This small project was a great example of what the team loves doing, and does so well. We were honoured to be able to partner with the Picker Institute and the Evelina London Children’s Hospital patient engagement team for this work.
Superkids was commissioned by NHS England in February 2015 as part of a call to develop innovative Patient Centred Outcome Measures (PCOMs) for children and young people with a range of health conditions.
Tim Kelsey, National Director for Patients and Information at NHS England, explained at the time: “This is all about asking young patients what is most important to them. The NHS wants to pioneer new approaches to measuring quality in health care, and putting patient and carer voice at the centre of this is key.”
Superkids focused on children who have been inpatients. Rather than restricting the questions to certain clinical conditions they decided to develop a measure that was relevant across all conditions. Children from 5 years to 10 years were the target, as this group are often heard the least. The aim was to develop a measure that could be completed by all children within the age group, without the help of any carer, or adult.
The first focus group run brilliantly by the psychologists from the engagement team with children who had all been hospital inpatients for different reasons and lengths of time. These inpatient ‘experts’ then started to choose the themes that were most important to them. They did sketches that the animator too back to the studio.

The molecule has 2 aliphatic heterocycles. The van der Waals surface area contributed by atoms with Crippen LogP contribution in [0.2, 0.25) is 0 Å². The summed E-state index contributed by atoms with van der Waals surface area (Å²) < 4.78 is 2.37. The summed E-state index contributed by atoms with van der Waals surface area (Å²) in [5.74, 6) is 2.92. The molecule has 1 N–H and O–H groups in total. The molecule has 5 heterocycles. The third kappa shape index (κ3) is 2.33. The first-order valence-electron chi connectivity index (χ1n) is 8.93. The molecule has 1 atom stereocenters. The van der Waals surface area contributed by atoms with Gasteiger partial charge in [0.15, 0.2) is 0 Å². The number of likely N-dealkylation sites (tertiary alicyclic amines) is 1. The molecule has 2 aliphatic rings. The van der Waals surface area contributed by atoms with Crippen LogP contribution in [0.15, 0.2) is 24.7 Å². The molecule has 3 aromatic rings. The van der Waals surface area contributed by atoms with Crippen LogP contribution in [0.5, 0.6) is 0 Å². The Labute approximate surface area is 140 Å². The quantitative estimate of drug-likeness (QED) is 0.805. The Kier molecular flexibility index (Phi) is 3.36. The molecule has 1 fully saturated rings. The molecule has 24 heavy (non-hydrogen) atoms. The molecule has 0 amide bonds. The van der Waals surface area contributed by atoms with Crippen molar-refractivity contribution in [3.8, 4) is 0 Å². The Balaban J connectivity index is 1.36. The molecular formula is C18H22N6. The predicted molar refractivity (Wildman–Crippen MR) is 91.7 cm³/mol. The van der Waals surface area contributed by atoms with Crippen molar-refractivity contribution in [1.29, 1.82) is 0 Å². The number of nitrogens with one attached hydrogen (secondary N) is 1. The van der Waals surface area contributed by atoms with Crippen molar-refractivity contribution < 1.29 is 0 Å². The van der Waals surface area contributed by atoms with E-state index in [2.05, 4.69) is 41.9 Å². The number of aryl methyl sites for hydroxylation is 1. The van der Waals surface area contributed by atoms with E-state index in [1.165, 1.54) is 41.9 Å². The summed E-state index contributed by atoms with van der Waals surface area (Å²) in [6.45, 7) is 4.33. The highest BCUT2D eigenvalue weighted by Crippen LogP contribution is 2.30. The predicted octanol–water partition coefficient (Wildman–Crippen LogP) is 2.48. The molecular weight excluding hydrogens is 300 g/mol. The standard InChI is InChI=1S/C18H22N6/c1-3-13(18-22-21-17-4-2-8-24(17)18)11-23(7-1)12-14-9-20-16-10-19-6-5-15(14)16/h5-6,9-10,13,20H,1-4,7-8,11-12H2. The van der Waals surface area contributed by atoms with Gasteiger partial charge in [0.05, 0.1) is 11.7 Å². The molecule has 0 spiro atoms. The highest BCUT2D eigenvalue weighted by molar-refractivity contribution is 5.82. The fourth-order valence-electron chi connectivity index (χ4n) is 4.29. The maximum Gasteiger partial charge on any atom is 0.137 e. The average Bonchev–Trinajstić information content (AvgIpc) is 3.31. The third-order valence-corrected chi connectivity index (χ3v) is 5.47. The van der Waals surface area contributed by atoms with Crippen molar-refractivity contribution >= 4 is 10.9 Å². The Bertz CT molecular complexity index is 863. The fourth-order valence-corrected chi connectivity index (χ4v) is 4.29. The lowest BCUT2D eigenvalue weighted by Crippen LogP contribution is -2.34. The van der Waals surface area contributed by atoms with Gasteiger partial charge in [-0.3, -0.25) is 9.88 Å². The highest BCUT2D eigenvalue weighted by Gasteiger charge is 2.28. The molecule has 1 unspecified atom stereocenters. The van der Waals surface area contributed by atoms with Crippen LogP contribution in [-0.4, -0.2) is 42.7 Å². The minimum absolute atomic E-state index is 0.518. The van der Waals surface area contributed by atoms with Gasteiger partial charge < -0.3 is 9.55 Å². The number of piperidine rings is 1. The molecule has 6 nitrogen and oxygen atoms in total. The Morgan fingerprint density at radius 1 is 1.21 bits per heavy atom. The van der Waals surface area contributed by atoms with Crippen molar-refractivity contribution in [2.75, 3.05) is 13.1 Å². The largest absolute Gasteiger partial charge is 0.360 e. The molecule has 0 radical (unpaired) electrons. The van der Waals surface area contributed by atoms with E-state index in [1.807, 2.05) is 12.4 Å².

The second focus group was a chance to look at some of the avatars, transitions and get more feedback.
A unique Evelina website was set-up, the voice over for the avatars was recorded (thanks Josh G) in our favourite studio Shock Productions and the first version was rolled-out
The Picker team performed cognitive testing on a new group of children using android iPads (Superkids works on iOS and Android)-this time actually inpatients in the hospital.
As a result of that feedback the software was adjusted to get timings just perfect, and make sure training was sufficient for everyone. Our programmers had to work with algorithms to let fast learners progress quickly, but train the slower (or younger) learners for a little longer.
Design the dashboard and the data to export to allow actions and improvements to be made.
That’s all! Together we delivered this entire project in four months-its hopefully the first of many examples that will lead to all questionnaires for children being delivered electronically via engaging avatars that can take the children on a meaningful journey, and capture meaningful answers.